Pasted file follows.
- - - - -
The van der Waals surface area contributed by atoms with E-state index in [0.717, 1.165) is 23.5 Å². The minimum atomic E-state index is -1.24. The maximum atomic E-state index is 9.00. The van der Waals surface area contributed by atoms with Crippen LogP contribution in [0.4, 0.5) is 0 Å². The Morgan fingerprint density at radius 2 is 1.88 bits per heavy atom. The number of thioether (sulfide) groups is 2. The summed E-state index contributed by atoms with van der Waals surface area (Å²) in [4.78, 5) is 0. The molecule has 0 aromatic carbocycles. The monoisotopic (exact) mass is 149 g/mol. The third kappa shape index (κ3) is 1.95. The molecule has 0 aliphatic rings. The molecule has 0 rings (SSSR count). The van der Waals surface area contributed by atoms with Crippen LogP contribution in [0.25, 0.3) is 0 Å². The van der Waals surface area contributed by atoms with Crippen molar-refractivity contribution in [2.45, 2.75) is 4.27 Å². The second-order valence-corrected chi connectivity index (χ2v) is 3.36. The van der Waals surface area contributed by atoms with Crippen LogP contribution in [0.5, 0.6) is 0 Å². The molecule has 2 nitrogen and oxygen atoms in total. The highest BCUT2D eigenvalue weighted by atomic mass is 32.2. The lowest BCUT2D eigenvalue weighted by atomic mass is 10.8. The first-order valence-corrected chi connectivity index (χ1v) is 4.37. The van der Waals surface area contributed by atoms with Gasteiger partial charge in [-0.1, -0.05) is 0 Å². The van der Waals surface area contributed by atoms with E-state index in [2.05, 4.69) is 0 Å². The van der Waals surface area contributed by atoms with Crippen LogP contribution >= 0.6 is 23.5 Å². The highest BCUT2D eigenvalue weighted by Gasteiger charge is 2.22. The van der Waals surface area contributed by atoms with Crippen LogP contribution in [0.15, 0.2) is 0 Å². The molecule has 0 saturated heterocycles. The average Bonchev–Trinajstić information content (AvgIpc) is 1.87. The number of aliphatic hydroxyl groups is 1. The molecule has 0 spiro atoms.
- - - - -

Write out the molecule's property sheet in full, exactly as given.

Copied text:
The van der Waals surface area contributed by atoms with E-state index in [0.717, 1.165) is 23.5 Å². The minimum atomic E-state index is -1.24. The maximum atomic E-state index is 9.00. The van der Waals surface area contributed by atoms with Crippen LogP contribution in [0.4, 0.5) is 0 Å². The Morgan fingerprint density at radius 2 is 1.88 bits per heavy atom. The number of thioether (sulfide) groups is 2. The summed E-state index contributed by atoms with van der Waals surface area (Å²) in [4.78, 5) is 0. The molecule has 0 aromatic carbocycles. The monoisotopic (exact) mass is 149 g/mol. The third kappa shape index (κ3) is 1.95. The molecule has 0 aliphatic rings. The molecule has 0 rings (SSSR count). The van der Waals surface area contributed by atoms with Crippen LogP contribution in [0.25, 0.3) is 0 Å². The van der Waals surface area contributed by atoms with Crippen molar-refractivity contribution in [2.45, 2.75) is 4.27 Å². The second-order valence-corrected chi connectivity index (χ2v) is 3.36. The van der Waals surface area contributed by atoms with Crippen LogP contribution in [0.5, 0.6) is 0 Å². The molecule has 2 nitrogen and oxygen atoms in total. The highest BCUT2D eigenvalue weighted by atomic mass is 32.2. The lowest BCUT2D eigenvalue weighted by atomic mass is 10.8. The first-order valence-corrected chi connectivity index (χ1v) is 4.37. The van der Waals surface area contributed by atoms with Gasteiger partial charge in [-0.1, -0.05) is 0 Å². The van der Waals surface area contributed by atoms with E-state index in [2.05, 4.69) is 0 Å². The van der Waals surface area contributed by atoms with Crippen LogP contribution >= 0.6 is 23.5 Å². The highest BCUT2D eigenvalue weighted by Gasteiger charge is 2.22. The van der Waals surface area contributed by atoms with Crippen LogP contribution in [0.15, 0.2) is 0 Å². The molecule has 0 saturated heterocycles. The average Bonchev–Trinajstić information content (AvgIpc) is 1.87. The number of aliphatic hydroxyl groups is 1. The molecule has 0 spiro atoms.